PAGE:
1.) Some backlash from people who are surprised by your change in behavior. After all, you are changing the rules of the game in the middle of the game without giving them notice. Your “no” will come as a surprise. Their reaction, most likely in displayed agitation OR silence, will speak volumes about how they feel about your response. They want to keep doing the same dance with you. It serves a purpose – for them. Don’t give in.

2. Recognize that feeling bad or “guilty” for setting boundaries – especially in the beginning- is normal. Expect it, recognize it, and learn how to move past it. Initially, people feel they are doing something wrong, by not saying yes. But you are not. You are taking responsibility for your life, your decisions, your path, your time.

3. Expect the ol’ change takes time. Yes it does. Don’t expect that setting boundaries will occur naturally, quickly, or overnight. You will have many fits and starts. That’s ok. Patience is key. Staying true to your investment in this change is key.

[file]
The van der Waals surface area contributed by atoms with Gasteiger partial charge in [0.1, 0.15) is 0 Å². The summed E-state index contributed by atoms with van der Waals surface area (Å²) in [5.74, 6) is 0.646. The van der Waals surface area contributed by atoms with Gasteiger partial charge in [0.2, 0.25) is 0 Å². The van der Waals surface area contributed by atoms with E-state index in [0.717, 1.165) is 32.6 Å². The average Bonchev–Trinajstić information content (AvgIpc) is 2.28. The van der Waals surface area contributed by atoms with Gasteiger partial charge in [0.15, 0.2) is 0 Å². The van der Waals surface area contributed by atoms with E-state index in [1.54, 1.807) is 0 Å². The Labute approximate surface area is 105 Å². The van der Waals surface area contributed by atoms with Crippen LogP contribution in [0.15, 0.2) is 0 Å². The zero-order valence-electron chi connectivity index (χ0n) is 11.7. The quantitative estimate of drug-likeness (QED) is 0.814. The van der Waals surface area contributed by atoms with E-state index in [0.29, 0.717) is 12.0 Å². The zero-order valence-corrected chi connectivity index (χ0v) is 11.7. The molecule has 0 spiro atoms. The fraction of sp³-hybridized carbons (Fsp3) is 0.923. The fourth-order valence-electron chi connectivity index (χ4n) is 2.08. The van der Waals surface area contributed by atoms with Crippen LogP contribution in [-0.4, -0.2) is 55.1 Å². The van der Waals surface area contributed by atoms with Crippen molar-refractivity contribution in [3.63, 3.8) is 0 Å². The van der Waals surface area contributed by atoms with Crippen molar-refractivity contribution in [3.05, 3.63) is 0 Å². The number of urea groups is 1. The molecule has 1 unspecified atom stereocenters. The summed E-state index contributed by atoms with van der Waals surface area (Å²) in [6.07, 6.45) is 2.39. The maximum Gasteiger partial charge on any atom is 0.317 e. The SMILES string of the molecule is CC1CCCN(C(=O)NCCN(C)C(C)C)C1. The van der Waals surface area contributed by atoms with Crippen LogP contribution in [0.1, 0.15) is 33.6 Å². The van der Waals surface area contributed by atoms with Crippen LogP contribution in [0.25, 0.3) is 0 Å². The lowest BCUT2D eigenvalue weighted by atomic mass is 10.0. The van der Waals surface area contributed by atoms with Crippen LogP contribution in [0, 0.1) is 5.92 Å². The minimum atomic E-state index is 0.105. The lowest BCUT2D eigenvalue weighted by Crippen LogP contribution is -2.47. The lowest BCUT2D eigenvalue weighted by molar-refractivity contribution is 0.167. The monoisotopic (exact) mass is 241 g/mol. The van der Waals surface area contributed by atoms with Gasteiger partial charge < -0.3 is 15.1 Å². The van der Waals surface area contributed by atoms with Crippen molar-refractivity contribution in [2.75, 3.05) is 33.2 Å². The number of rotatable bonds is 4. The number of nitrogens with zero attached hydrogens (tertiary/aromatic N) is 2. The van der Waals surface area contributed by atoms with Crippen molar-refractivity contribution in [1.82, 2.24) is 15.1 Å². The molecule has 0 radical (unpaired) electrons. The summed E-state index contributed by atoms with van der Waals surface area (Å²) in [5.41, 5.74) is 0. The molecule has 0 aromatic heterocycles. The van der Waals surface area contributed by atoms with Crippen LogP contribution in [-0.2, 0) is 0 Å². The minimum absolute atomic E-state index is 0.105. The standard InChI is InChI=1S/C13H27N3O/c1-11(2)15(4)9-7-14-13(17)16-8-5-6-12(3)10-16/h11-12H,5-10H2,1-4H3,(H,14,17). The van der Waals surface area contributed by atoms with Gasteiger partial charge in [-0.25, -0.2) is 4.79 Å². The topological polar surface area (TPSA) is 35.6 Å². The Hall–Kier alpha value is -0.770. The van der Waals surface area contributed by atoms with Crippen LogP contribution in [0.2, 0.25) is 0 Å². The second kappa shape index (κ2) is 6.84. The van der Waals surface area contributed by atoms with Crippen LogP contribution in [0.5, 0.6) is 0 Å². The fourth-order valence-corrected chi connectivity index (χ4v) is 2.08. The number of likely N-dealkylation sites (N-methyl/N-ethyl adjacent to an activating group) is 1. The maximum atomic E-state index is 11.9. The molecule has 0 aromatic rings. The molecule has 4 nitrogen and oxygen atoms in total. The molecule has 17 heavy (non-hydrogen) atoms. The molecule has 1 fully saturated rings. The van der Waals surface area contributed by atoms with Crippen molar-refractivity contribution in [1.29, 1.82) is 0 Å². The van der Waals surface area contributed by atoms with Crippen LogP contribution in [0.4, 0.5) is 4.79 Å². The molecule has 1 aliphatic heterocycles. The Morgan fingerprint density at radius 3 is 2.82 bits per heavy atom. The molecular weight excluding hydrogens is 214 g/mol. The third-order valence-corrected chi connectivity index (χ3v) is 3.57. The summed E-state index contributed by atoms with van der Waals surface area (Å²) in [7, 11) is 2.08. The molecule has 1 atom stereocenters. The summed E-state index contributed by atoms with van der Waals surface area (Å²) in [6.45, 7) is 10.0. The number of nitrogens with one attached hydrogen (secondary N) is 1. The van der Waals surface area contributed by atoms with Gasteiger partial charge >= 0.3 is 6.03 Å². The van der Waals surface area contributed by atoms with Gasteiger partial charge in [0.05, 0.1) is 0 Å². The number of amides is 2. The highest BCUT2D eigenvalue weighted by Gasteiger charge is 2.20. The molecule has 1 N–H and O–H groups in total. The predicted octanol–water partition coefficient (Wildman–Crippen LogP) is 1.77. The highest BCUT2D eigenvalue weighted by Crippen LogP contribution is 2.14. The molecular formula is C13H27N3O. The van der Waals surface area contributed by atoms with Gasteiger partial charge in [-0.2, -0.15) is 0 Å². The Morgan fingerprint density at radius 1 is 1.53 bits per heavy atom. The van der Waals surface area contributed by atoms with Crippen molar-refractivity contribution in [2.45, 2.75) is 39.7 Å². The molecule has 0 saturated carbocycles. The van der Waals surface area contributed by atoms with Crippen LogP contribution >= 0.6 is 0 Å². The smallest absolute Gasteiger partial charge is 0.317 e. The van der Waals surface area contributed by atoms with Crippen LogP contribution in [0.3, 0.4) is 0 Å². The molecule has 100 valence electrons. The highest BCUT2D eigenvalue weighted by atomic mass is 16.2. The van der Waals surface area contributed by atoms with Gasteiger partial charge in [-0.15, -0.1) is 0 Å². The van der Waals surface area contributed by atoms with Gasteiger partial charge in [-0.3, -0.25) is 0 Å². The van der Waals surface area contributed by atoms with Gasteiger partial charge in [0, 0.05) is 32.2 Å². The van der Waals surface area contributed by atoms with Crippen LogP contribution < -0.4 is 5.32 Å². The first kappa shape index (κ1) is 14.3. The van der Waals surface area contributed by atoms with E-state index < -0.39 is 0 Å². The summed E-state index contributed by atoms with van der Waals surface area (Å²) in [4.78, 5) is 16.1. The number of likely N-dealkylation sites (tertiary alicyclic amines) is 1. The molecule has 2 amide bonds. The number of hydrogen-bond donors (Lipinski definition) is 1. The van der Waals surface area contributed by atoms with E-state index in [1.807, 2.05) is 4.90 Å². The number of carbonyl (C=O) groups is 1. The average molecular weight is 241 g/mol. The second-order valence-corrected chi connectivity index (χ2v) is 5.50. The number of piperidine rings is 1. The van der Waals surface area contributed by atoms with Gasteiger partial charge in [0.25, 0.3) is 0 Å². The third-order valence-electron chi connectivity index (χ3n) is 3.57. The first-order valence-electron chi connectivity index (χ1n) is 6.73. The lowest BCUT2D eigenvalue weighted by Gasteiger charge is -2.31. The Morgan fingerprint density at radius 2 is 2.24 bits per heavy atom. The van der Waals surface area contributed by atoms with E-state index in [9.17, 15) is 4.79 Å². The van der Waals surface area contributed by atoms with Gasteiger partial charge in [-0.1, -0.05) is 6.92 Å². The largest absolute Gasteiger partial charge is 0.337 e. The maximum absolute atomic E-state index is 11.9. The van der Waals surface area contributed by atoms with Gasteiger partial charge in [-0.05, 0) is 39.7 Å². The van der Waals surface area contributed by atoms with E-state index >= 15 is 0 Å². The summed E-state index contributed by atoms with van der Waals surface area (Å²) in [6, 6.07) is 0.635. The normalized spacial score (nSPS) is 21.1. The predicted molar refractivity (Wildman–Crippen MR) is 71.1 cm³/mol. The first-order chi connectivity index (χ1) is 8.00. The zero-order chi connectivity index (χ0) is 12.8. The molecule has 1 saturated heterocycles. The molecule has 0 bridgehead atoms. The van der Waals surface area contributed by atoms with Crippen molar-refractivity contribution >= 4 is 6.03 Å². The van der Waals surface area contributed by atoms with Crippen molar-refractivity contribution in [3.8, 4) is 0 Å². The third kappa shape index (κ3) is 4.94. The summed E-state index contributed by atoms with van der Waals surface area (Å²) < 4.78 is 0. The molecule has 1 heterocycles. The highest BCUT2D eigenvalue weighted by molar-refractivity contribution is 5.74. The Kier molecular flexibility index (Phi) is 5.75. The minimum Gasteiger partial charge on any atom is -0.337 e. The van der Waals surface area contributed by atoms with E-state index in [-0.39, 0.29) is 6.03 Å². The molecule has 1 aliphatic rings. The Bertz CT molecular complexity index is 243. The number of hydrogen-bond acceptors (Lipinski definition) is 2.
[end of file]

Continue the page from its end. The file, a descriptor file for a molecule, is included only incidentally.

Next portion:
4. Remember, when you start setting boundaries, people will be put off by this and will likely ask you again with the hope that you will change your mind. Based on your previous behaviors they probably counted you “in” before they got your official answer. Can you blame them? Don’t you do the same to others? That’s ok. Stay true to what you want to do.

Many people struggle with setting their own boundaries. When a person starts to set healthy boundaries its a reminder to those who don’t, that they don’t.

Eventually, you will get to a place where you can say, “No button needed!” and will feel more comfortable drawing the line in the sand.

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Finding Your Way Back From Financial Infidelity

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Equally damaging to a relationship as any other type of infidelity, financial infidelity weds a deep sense of betrayal and deceit with a profound loss of trust. It shakes the foundation of a relationship.